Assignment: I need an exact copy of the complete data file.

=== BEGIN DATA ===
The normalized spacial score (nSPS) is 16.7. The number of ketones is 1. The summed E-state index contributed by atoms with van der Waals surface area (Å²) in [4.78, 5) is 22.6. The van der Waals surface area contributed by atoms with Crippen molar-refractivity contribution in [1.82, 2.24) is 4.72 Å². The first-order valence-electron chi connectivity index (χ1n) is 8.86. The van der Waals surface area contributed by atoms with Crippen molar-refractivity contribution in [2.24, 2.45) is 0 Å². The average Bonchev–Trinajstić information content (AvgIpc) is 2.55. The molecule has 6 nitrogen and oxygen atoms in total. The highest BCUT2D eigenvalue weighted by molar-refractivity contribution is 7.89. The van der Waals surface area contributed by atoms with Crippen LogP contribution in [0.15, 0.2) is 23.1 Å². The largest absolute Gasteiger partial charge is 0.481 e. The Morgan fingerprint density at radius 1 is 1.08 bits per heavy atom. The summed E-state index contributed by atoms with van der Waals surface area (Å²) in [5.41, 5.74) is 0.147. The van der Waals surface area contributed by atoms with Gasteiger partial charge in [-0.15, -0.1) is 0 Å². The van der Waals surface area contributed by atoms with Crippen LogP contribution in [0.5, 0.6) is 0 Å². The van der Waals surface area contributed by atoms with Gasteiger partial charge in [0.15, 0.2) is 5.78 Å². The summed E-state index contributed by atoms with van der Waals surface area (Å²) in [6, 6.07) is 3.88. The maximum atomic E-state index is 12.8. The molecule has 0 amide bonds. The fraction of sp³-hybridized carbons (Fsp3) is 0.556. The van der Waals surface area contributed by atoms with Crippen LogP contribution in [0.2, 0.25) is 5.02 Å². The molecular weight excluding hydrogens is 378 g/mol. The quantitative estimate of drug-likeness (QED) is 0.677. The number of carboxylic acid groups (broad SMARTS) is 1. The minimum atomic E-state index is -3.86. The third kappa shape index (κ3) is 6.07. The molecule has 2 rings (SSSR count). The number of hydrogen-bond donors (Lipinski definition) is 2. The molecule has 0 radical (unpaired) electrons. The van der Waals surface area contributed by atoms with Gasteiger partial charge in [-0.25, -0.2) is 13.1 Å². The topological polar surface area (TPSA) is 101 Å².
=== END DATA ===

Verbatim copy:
The normalized spacial score (nSPS) is 16.7. The number of ketones is 1. The summed E-state index contributed by atoms with van der Waals surface area (Å²) in [4.78, 5) is 22.6. The van der Waals surface area contributed by atoms with Crippen molar-refractivity contribution in [1.82, 2.24) is 4.72 Å². The first-order valence-electron chi connectivity index (χ1n) is 8.86. The van der Waals surface area contributed by atoms with Crippen molar-refractivity contribution in [2.24, 2.45) is 0 Å². The average Bonchev–Trinajstić information content (AvgIpc) is 2.55. The molecule has 6 nitrogen and oxygen atoms in total. The highest BCUT2D eigenvalue weighted by molar-refractivity contribution is 7.89. The van der Waals surface area contributed by atoms with Crippen LogP contribution in [0.15, 0.2) is 23.1 Å². The largest absolute Gasteiger partial charge is 0.481 e. The Morgan fingerprint density at radius 1 is 1.08 bits per heavy atom. The summed E-state index contributed by atoms with van der Waals surface area (Å²) in [5.41, 5.74) is 0.147. The van der Waals surface area contributed by atoms with Gasteiger partial charge in [-0.15, -0.1) is 0 Å². The van der Waals surface area contributed by atoms with Crippen LogP contribution in [0.5, 0.6) is 0 Å². The van der Waals surface area contributed by atoms with Gasteiger partial charge in [0.15, 0.2) is 5.78 Å². The summed E-state index contributed by atoms with van der Waals surface area (Å²) in [6, 6.07) is 3.88. The maximum atomic E-state index is 12.8. The molecule has 0 amide bonds. The fraction of sp³-hybridized carbons (Fsp3) is 0.556. The van der Waals surface area contributed by atoms with Crippen LogP contribution in [0.2, 0.25) is 5.02 Å². The molecular weight excluding hydrogens is 378 g/mol. The quantitative estimate of drug-likeness (QED) is 0.677. The number of carboxylic acid groups (broad SMARTS) is 1. The minimum atomic E-state index is -3.86. The third kappa shape index (κ3) is 6.07. The molecule has 2 rings (SSSR count). The number of hydrogen-bond donors (Lipinski definition) is 2. The molecule has 0 radical (unpaired) electrons. The van der Waals surface area contributed by atoms with Gasteiger partial charge in [-0.25, -0.2) is 13.1 Å². The topological polar surface area (TPSA) is 101 Å².